There are four main components we consider when designing women’s-specific geometry: Global Body Dimension Database, Intended Usage, Pro Rider Feedback, and Target Consumer Feedback. I’ll explain each of those in a bit more detail.
Photo : Cameron Baird
The first thing we look at is the Global Body Dimension Database, and this is exactly what it sounds like. The databas provides average body dimensions of women all over the world—things like arm, torso, and leg length, and overall bod proportions. This helps us identify trends when comparing the male and female bodies. However, all women are different, so this of course isn’t the only driving factor. What tends to be true, however, is that most women carry their body weigh lower, and we get our strength from our lower body. This impacts geometry because our entire goal is to properly balance women over the bottom bracket for optimized control.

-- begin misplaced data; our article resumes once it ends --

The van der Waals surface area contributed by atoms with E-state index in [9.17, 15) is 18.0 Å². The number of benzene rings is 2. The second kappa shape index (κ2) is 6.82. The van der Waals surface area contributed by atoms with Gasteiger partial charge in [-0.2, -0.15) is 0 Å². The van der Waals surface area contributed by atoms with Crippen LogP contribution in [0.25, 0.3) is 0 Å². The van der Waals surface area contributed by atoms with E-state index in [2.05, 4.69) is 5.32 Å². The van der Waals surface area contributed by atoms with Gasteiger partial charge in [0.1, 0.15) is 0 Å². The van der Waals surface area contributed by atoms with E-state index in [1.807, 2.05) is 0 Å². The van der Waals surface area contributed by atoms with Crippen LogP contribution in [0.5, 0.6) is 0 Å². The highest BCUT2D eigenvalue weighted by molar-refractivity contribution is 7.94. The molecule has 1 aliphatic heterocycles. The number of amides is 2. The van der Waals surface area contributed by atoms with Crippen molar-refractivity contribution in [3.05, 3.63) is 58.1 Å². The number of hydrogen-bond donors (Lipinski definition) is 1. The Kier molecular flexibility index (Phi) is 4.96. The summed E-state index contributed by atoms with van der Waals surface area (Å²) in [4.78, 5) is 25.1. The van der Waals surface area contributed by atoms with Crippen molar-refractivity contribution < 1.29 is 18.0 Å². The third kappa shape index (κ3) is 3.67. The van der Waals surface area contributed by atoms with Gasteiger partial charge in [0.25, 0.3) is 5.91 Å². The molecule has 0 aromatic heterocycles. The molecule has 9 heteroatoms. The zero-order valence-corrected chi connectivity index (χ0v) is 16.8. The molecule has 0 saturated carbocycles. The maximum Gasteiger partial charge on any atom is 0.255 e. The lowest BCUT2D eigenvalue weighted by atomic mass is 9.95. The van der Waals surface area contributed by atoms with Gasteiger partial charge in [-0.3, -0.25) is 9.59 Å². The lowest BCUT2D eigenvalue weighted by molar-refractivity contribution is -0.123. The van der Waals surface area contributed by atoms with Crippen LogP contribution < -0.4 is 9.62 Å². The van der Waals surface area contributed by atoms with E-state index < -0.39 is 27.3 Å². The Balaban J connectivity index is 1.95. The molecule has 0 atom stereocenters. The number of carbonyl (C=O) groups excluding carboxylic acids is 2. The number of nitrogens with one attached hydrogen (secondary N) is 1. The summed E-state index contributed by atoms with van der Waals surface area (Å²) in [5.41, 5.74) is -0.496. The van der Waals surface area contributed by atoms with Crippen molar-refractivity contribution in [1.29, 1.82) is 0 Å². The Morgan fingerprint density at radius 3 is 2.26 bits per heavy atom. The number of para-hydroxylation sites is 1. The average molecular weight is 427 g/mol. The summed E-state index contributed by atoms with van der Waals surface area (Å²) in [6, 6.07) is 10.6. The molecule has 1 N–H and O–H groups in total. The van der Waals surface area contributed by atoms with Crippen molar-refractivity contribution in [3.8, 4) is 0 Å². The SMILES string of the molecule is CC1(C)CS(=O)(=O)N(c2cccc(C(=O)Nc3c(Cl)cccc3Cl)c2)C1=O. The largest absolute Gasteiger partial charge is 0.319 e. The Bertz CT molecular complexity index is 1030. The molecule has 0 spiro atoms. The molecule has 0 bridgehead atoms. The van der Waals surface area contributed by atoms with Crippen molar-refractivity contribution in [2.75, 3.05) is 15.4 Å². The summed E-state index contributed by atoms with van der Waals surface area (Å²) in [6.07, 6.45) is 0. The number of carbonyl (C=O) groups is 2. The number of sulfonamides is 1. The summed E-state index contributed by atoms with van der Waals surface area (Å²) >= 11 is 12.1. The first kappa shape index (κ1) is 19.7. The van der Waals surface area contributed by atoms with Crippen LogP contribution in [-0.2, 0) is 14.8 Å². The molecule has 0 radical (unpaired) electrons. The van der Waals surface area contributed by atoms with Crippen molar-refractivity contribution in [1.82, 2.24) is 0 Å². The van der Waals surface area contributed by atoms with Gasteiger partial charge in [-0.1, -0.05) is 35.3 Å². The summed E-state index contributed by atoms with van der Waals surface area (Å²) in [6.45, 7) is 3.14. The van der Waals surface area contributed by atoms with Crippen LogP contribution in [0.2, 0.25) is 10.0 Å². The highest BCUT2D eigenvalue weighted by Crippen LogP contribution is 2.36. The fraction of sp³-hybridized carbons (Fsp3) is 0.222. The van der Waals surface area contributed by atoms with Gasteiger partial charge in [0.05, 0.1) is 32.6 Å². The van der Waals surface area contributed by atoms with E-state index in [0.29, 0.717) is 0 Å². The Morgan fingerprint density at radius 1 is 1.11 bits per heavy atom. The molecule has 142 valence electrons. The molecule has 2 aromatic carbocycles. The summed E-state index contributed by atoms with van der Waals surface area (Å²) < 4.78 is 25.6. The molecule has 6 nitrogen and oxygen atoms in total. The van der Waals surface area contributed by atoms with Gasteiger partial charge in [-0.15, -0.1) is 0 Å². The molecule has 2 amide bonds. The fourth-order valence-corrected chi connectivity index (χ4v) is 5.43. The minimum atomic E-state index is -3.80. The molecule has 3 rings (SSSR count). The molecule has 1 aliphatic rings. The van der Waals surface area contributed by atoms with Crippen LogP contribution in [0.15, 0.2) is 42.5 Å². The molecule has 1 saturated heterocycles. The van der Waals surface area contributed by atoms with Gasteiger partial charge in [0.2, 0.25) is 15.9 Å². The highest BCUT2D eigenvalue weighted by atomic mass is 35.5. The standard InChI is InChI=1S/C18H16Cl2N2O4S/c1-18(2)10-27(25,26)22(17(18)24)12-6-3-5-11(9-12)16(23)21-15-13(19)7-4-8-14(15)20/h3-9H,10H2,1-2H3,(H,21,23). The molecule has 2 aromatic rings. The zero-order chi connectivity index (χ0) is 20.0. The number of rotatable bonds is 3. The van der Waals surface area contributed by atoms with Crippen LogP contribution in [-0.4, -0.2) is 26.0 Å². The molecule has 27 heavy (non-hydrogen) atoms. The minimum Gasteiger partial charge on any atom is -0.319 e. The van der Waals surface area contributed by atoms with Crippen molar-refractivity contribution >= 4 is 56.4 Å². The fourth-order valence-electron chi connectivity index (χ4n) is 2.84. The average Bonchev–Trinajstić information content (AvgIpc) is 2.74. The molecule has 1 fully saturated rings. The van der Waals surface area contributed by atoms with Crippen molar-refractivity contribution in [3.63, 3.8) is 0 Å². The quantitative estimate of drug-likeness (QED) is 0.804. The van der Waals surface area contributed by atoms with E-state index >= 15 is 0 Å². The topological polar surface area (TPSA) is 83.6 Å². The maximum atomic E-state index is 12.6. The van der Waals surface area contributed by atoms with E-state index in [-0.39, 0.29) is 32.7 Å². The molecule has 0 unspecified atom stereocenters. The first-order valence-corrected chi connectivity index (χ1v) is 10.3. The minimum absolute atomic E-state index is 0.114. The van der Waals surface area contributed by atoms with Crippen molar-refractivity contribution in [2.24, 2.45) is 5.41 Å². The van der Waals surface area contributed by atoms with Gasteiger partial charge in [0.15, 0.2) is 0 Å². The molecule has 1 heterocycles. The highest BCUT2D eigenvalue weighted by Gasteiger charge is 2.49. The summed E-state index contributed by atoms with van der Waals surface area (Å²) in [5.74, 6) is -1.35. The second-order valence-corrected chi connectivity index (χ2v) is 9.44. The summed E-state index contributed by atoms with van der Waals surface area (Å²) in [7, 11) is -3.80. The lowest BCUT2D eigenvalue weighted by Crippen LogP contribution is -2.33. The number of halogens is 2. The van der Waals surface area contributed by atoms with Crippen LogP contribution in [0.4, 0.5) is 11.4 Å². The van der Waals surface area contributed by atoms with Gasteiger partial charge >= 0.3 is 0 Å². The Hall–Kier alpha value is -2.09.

The next thing we focus on is the intended usage of each bike. That helps us determine the rider’s ideal body angle on tha bike, meaning how far forward or back the rider is sitting, or if they are sitting more upright or in a more aggressiv position. Most of these factors are all pretty obvious with each given discipline; for example, road sits forward more, MT sits more upright. We get more specific than that though to look at the specific discipline and riding style of that bike, an once we have the ideal body angle, we can start to fine-tune the geometry to achieve that.
Holding down “Beer Loop” with the boys at Giant
After that we start to get into rider feedback. We send out bikes to our pro riders like Kelli Emmett, Katie Holden, and al the girls on the Liv Pro XC Team. These are savvy riders who can tell one half of a degree difference in a headtube and giv us really good testing notes. Then, we go one step further and get real world feedback by gathering info from our target consumer base after they ride test our frames as well. In addition to pro rider feedback, we value real-world feedbac because these are the women who are ultimately buying the bikes.